Finite Volumes for Complex Applications VII-Methods and Theoretical Aspects

FVCA 7, Berlin, June 2014

  • Jürgen Fuhrmann
  • Mario Ohlberger
  • Christian Rohde
Conference proceedings

Part of the Springer Proceedings in Mathematics & Statistics book series (PROMS, volume 77)

Table of contents

  1. Front Matter
    Pages i-xviii
  2. Invited Papers

    1. Front Matter
      Pages 1-1
    2. Ann Almgren, John Bell, Andrew Nonaka, Michael Zingale
      Pages 3-15
  3. Theoretical Aspects

    1. Front Matter
      Pages 55-55
    2. Remi Abgrall, Luca Arpaia, Mario Ricchiuto
      Pages 57-65
    3. Yahya Alnashri, Jerome Droniou
      Pages 67-75
    4. M. J. H. Anthonissen, J. H. M. ten Thije Boonkkamp
      Pages 77-85
    5. Fabrice Babik, Jean-Claude Latché, Bruno Piar, Khaled Saleh
      Pages 87-95
    6. Florent Berthelin, Thierry Goudon, Sebastian Minjeaud
      Pages 97-105
    7. J. H. M. ten Thije Boonkkamp, M. J. H. Anthonissen
      Pages 117-125
    8. Christian Brennecke, Alexander Linke, Christian Merdon, Joachim Schöberl
      Pages 159-167
    9. Jens Brouwer, Julius Reiss, Jörn Sesterhenn
      Pages 169-176
    10. Fabian Brunner, Florian Frank, Peter Knabner
      Pages 177-185
    11. Andreas Dedner, Robert Klöfkorn, Mirko Kränkel
      Pages 207-215
    12. Vivien Desveaux, Markus Zenk, Christophe Berthon, Christian Klingenberg
      Pages 217-226
    13. Jérôme Droniou, Espen R. Jakobsen
      Pages 237-245
    14. Jérôme Droniou, Robert Eymard, Cindy Guichard
      Pages 247-254
    15. Robert Eymard, Pierre Feron
      Pages 265-273
    16. M. Köppel, I. Kröker, C. Rohde
      Pages 353-361
    17. Thierry Gallouët, David Maltese, Antonín Novotný
      Pages 383-392
    18. S. R. Pudjaprasetya, S. S. Tjandra
      Pages 449-456
    19. Matthias Waidmann, Stephan Gerber, Michael Oevermann, Rupert Klein
      Pages 457-465
  4. Back Matter
    Pages 467-468

About these proceedings


The first volume of the proceedings of the 7th conference on "Finite Volumes for Complex Applications" (Berlin, June 2014) covers topics that include convergence and stability analysis, as well as investigations of these methods from the point of view of compatibility with physical principles. It collects together the focused invited papers, as well as the reviewed contributions from internationally leading researchers in the field of analysis of finite volume and related methods. Altogether, a rather comprehensive overview is given of the state of the art in the field.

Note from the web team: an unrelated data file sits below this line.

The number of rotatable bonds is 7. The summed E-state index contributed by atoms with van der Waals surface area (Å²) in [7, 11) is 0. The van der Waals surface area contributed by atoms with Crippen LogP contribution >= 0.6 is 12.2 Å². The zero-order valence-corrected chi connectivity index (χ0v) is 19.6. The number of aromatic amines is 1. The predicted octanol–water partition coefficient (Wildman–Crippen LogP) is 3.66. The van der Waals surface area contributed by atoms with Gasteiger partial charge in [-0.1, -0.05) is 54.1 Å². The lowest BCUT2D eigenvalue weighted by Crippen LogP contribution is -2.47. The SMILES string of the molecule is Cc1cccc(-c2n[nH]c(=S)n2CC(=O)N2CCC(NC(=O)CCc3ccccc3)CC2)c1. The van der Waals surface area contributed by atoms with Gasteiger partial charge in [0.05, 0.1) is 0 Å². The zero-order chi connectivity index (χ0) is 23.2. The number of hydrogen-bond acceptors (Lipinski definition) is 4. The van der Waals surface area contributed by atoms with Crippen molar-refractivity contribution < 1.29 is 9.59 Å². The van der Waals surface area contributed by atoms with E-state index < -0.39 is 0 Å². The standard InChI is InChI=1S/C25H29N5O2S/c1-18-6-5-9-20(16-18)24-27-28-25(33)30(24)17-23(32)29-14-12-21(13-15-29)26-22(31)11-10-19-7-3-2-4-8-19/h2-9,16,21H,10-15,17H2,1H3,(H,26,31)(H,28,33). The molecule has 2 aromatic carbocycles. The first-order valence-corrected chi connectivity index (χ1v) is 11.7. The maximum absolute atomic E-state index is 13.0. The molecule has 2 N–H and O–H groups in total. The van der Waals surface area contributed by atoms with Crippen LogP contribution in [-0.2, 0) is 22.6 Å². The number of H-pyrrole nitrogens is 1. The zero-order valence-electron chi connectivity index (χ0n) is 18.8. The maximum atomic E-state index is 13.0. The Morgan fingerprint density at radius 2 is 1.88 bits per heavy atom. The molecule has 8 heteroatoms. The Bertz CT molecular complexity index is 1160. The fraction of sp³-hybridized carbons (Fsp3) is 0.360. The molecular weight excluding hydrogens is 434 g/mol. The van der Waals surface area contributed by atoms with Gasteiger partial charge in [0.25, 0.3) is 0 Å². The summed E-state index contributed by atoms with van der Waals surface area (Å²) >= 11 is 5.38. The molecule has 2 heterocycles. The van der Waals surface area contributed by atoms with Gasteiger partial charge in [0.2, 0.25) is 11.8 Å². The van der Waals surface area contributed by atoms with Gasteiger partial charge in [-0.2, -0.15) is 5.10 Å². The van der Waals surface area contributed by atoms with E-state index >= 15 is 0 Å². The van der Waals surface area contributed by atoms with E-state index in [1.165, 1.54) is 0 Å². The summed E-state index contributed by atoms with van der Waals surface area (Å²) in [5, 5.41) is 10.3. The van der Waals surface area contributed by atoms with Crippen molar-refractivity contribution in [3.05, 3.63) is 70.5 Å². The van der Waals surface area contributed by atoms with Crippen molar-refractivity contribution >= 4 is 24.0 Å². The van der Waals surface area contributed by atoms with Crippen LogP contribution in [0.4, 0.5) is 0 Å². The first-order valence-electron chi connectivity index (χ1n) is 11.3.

The finite volume method in its various forms is a space discretization technique for partial differential equations based on the fundamental physical principle of conservation. Recent decades have brought significant success in the theoretical understanding of the method. Many finite volume methods preserve further qualitative or asymptotic properties, including maximum principles, dissipativity, monotone decay of free energy, and asymptotic stability. Due to these properties, finite volume methods belong to the wider class of compatible discretization methods, which preserve qualitative properties of continuous problems at the discrete level. This structural approach to the discretization of partial differential equations becomes particularly important for multiphysics and multiscale applications.

Researchers, PhD and masters level students in numerical analysis, scientific computing and related fields such as partial differential equations will find this volume useful, as will engineers working in numerical modeling and simulations.


65-06, 65Mxx, 65Nxx, 76xx, 78xx, 85-08, 86-08, 92-08 compatible discretizations convergence analysis finite volume methods numerical methods partial differential equations

Editors and affiliations

  • Jürgen Fuhrmann
    • 1
  • Mario Ohlberger
    • 2
  • Christian Rohde
    • 3
  1. 1.Weierstrass Institute for Applied Analysis and StochasticsBerlinGermany
  2. 2.Institute Comp. Applied MathematicsUniversity of Münster Center for Nonlinear Sciences (CeNoS )MünsterGermany
  3. 3.Inst. Appl. Analysis and Num. SimulationUniversity of StuttgartStuttgartGermany

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